Why is postpartum depression stigmatized? Why do you think some new parents are hesitant to seek mental health support?
This is a complex question as each of us has our own perceptions and preconceived notions surrounding mental health and treatment. We often have expectations surrounding birth and parenthood; that it is sunshine and rainbows and always enjoyable. If you have ever been a parent, you now know this is not the case! And so when things don’t go as planned, we often feel guilt. There is also unfortunately a lot of comparisons in parenthood to one another which often only serve to belittle ourselves; this heavily contributes to mental health stigma because we sometimes believe that if we suffer from mental health, we may not be good parents. This cannot be farther from the truth. What this means is we are humans and if we get the support we need, we can really teach our children valuable life lessons.
How can mental health treatment help new parents? What can a new parent expect while receiving mental health treatment?
Mental health treatment can and does save lives; it sounds extreme, but this is true. If you do seek treatment for your mental health with Thrive Wellness of Reno, you can expect to be treated with dignity, kindness and compassion with the goal to treat the whole person and family unit. Our hope is to meet you where you are, guide you through the most evidence-based treatments (which may include therapy, medication management, etc.), and help you on your journey to wellness, so you can better enjoy parenthood.
What are some simple day-to-day practices that new parents can use to boost their mood postpartum (especially this summer)?
It may seem daunting to ‘boost your mood’ if you are suffering from depression, however, there are some simple things you can do to work towards a more positive mental outlook. Parents can try to go outside for some fresh air and sunshine! While you are on your walk, take a few moments to use your five senses! Look around you, hear the birds, feel the leaves, smell the crisp air, and maybe even taste a sweet piece of candy! These small tasks can help to ground you and alleviate anxiety. Another important tip is to stay hydrated! Our bodies and minds need water. You may also consider taking a few moments each day to meditate. This does not have to be formal. Just take a few moments each day to take some deep breaths and show yourself gratitude.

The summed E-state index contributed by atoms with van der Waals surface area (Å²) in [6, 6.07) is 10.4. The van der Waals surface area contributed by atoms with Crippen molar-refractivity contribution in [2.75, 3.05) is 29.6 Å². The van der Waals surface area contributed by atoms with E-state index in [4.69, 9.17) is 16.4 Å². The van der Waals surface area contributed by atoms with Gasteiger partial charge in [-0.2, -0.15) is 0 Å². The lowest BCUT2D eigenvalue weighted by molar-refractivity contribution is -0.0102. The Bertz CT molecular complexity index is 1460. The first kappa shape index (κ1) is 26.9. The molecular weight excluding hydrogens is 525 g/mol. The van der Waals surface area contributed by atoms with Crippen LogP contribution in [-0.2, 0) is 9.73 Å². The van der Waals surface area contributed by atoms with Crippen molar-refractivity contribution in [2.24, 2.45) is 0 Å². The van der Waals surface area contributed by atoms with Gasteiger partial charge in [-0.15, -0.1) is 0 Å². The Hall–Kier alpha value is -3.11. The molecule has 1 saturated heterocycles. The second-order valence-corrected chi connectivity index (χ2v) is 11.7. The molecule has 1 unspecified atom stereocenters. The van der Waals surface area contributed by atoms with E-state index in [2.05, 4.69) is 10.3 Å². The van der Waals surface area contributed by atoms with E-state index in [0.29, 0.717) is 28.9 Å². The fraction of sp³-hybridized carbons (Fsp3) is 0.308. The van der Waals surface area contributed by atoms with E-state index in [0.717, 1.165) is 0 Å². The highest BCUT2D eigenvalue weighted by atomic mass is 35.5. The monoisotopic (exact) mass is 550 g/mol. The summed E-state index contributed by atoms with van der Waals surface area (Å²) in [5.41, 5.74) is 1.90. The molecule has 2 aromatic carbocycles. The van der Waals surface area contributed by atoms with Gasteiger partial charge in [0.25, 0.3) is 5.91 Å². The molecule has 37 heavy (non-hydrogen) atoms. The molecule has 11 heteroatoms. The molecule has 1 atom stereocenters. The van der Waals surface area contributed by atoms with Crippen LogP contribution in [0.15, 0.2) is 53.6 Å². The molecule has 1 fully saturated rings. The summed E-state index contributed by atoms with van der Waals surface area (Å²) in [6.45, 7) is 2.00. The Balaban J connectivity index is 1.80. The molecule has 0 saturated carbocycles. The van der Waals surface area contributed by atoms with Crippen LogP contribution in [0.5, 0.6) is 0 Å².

To learn more about Thrive Reno’s perinatal mental health programs and services, reach out to us at (775) 525-8103.
About the Author
ANDREA THOMPSON, APRN, FNP-C, PMHNP-BC — Director of Perinatal Psychiatry
Andrea Thompson, APRN, FNP-C, PMHNP-BC is a Nurse Practitioner whose background has stemmed in primary care, primarily working with under-served and under-insured populations. After several years in family practice, she completed a Post Master’s certification as a Psychiatric Mental Health Nurse Practitioner. In early 2019, she started a program the first of its kind in Northern Nevada to integrate mental health services into a women’s health/OBGYN practice where she had a focus on perinatal mood and anxiety disorder diagnosis and treatment which solidified her passion for Perinatal/Reproductive Psychiatry. She has also completed certificate training with Postpartum Support International. As a postpartum depression survivor herself, she has a passion for helping other women throughout their journey to mental wellness. She and her husband moved to the Reno area several years ago from Seattle, WA to settle into a place to raise their family; they have three young boys. Aside from spending time with her family outdoors, Andrea is also active in the efforts to improve the sexual health education offered to the youth in our community as well as advocating at the state level to support Nurse Practitioner autonomy and Maternal Mental Health.